Saddle Up brings Old West to East Tennessee
The 13th annual Saddle Up event turned out one of its best years to date, returning popular cowboy entertainment and activities while adding a few new attractions.
The event, which began Wednesday with a free cornbread sampling and ran through Sunday, featured several concerts, a chuck wagon cook-off, a Cowboy Dance and Cowboy Church, and — new this year — a video presentation and Western photography exhibit by award-winning local photographer Ken Jenkins.
"This is Pigeon Forge's salute to the Old West, and Western lifestyle," said Pigeon Forge Special Events Manager Butch Helton.
Visitors could also take part in traditional cowboy activities, such as bull-riding and lassoing, as well as branding demonstrations on blocks of cedar wood.
Saturday featured the chuck wagon cook-off. Helton explained that seven wagon participants from across the country competed in the event. Each wagon was given an identical menu and identical ingredients to make the best meal they could.
Anyone at the event Saturday could buy a ticket and sample the different chuck wagon meals. The meals were judged, and winners were announced that night at the Saddle Up concert.
"Each wagon can feed 50 people," Helton said. "We were hoping we could feed everyone, but unfortunately we had to turn some people away. That's a good and bad problem."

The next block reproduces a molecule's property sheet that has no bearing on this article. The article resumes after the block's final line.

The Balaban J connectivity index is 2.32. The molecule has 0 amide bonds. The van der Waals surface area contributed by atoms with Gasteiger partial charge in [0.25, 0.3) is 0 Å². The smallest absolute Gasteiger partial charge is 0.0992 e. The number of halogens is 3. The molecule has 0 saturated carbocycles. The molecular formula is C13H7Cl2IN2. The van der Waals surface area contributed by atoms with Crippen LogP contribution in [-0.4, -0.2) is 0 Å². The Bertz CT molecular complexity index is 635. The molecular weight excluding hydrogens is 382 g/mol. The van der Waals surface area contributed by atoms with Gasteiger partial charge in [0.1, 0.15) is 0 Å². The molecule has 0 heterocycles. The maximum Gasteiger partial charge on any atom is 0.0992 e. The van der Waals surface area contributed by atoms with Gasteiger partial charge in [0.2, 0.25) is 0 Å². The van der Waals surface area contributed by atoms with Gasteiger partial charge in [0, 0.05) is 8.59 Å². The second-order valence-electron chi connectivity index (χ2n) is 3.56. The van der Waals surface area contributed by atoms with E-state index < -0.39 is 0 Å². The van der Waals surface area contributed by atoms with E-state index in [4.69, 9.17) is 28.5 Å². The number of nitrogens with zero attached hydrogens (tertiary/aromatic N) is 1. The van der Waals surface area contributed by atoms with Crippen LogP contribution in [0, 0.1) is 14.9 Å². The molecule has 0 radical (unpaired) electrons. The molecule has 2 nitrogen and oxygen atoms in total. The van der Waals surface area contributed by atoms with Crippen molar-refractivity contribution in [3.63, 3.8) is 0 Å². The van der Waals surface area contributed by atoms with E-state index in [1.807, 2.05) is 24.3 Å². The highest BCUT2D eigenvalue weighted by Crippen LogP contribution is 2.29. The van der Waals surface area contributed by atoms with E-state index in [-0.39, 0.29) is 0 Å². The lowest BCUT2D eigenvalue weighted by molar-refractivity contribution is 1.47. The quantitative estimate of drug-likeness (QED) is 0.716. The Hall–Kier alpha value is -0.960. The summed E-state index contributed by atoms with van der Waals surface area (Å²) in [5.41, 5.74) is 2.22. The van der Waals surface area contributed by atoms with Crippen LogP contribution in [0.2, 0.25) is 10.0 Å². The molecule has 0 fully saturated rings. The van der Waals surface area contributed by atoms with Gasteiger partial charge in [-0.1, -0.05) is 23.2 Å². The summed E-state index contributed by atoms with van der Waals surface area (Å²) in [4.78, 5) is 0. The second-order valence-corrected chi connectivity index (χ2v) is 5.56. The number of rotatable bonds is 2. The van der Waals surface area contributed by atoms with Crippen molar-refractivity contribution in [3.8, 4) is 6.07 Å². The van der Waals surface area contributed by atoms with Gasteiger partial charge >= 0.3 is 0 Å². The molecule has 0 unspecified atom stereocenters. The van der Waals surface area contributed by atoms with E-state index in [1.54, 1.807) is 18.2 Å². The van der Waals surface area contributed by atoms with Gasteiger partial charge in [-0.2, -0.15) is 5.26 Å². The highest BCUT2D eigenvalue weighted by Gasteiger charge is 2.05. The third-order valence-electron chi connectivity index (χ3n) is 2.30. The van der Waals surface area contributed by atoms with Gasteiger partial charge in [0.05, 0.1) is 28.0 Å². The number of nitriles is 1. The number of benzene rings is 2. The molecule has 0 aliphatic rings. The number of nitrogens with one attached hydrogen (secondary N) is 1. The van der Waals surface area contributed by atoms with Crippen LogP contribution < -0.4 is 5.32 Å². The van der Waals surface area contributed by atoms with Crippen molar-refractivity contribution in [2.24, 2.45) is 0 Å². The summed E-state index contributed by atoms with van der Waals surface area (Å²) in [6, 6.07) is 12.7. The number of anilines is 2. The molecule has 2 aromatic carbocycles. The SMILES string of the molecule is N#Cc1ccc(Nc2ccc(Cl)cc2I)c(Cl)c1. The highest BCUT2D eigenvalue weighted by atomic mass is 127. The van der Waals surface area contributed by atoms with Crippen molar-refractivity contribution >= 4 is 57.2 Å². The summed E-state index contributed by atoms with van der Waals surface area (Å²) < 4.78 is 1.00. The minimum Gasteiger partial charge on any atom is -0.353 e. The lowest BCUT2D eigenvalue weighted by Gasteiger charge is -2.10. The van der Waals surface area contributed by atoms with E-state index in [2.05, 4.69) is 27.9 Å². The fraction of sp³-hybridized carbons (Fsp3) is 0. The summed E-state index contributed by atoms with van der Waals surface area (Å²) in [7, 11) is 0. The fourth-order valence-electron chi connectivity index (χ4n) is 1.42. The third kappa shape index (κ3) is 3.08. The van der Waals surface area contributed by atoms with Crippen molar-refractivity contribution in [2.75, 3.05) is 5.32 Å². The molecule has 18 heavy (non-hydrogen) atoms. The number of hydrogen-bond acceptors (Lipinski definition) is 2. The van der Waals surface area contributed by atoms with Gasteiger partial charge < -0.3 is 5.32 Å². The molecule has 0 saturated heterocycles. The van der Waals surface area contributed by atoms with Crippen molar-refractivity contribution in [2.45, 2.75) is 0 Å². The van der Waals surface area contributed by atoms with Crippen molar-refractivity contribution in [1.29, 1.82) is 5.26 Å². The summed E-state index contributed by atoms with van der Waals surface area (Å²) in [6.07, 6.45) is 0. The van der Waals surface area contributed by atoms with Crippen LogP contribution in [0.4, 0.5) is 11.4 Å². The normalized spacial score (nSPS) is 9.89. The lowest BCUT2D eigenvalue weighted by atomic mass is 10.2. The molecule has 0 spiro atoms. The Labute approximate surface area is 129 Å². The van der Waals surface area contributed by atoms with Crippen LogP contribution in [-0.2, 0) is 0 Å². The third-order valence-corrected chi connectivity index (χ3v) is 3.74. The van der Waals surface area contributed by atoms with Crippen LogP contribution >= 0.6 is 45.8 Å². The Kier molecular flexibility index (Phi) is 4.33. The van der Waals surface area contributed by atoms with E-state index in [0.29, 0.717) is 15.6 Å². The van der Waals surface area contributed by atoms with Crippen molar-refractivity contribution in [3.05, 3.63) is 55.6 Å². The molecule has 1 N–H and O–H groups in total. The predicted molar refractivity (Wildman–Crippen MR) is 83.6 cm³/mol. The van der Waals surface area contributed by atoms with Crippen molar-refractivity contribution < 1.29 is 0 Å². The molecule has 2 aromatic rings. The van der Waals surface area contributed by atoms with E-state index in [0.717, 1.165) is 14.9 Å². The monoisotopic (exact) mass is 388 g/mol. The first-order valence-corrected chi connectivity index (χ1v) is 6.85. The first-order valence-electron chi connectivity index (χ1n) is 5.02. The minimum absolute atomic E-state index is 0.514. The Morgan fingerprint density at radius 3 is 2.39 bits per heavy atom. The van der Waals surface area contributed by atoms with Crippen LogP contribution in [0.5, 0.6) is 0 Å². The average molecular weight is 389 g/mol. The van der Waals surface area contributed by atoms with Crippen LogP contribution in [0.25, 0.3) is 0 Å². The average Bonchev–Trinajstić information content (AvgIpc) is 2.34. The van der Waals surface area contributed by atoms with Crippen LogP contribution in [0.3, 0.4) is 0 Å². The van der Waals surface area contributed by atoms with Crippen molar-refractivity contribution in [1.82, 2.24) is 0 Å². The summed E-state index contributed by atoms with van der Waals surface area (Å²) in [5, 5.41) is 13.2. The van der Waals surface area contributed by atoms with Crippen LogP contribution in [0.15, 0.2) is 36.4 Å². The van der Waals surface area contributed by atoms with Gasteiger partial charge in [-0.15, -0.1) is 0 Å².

Sunday's agenda included the chuck wagon breakfast, which sold out ahead of time, and Cowboy Church, which was free and open to the public.
"When they were out on cattle drives in the Old West, they didn't have a church nearby so they just got together under a tent somewhere, and they either had a minister in the group or someone played minister, and they'd have their own church service there," Helton said.
Helton said this year was without a doubt one of the best years Saddle Up has seen. They held 650 tickets for meals, but those sold out quickly.
Last year, 7,500 visitors came to Saddle Up, and Helton expected more this year.
"I am confident that number is definitely going to go up," Helton said. "This is a growing event, growing by leaps and bounds. It's phenomenal."
Brandon Barnes with Pigeon Forge Special Events said they actually over-prepared for this year's Saddle Up, but they still had more visitors than they expected.
"We prepared over and above for this year, and I was still amazed," Barnes said. "A big bus came in on us, and that was 100 tickets right there."
Helton said the growing event has helped bring tourism to the city during a traditionally slow period.
"We like to think we've played a small part in boosting tourism in the city," Helton said.